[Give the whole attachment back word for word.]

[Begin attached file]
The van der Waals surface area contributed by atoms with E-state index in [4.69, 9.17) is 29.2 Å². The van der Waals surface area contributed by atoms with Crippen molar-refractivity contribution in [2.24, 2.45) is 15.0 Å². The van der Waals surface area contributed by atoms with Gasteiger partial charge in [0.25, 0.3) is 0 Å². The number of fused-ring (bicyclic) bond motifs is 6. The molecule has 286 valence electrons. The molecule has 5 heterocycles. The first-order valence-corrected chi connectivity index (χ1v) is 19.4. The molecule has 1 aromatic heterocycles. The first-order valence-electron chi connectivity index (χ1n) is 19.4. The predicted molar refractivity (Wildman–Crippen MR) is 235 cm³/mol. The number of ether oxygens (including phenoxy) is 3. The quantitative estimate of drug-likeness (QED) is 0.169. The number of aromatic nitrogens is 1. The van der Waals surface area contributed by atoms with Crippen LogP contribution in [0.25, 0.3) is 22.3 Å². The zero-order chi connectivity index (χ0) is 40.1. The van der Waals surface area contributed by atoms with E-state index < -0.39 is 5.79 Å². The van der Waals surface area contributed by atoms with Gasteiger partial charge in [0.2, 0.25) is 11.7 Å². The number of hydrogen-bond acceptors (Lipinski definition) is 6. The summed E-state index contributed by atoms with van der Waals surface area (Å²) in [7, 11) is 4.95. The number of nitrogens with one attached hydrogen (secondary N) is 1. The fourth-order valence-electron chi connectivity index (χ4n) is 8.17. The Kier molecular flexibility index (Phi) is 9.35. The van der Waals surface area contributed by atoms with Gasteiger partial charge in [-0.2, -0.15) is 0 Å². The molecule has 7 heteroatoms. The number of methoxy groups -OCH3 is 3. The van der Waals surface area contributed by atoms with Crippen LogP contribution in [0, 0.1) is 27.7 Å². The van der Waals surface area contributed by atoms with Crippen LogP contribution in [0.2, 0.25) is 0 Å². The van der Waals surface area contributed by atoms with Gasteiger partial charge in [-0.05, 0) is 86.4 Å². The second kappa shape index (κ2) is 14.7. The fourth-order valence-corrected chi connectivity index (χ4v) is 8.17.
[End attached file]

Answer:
The van der Waals surface area contributed by atoms with E-state index in [4.69, 9.17) is 29.2 Å². The van der Waals surface area contributed by atoms with Crippen molar-refractivity contribution in [2.24, 2.45) is 15.0 Å². The van der Waals surface area contributed by atoms with Gasteiger partial charge in [0.25, 0.3) is 0 Å². The number of fused-ring (bicyclic) bond motifs is 6. The molecule has 286 valence electrons. The molecule has 5 heterocycles. The first-order valence-corrected chi connectivity index (χ1v) is 19.4. The molecule has 1 aromatic heterocycles. The first-order valence-electron chi connectivity index (χ1n) is 19.4. The predicted molar refractivity (Wildman–Crippen MR) is 235 cm³/mol. The number of ether oxygens (including phenoxy) is 3. The quantitative estimate of drug-likeness (QED) is 0.169. The number of aromatic nitrogens is 1. The van der Waals surface area contributed by atoms with Crippen LogP contribution in [0.25, 0.3) is 22.3 Å². The zero-order chi connectivity index (χ0) is 40.1. The van der Waals surface area contributed by atoms with E-state index < -0.39 is 5.79 Å². The van der Waals surface area contributed by atoms with Gasteiger partial charge in [0.2, 0.25) is 11.7 Å². The number of hydrogen-bond acceptors (Lipinski definition) is 6. The summed E-state index contributed by atoms with van der Waals surface area (Å²) in [7, 11) is 4.95. The number of nitrogens with one attached hydrogen (secondary N) is 1. The fourth-order valence-electron chi connectivity index (χ4n) is 8.17. The Kier molecular flexibility index (Phi) is 9.35. The van der Waals surface area contributed by atoms with Gasteiger partial charge in [-0.2, -0.15) is 0 Å². The molecule has 7 heteroatoms. The number of methoxy groups -OCH3 is 3. The van der Waals surface area contributed by atoms with Crippen LogP contribution in [0, 0.1) is 27.7 Å². The van der Waals surface area contributed by atoms with Crippen LogP contribution in [0.2, 0.25) is 0 Å². The van der Waals surface area contributed by atoms with Gasteiger partial charge in [-0.05, 0) is 86.4 Å². The second kappa shape index (κ2) is 14.7. The fourth-order valence-corrected chi connectivity index (χ4v) is 8.17.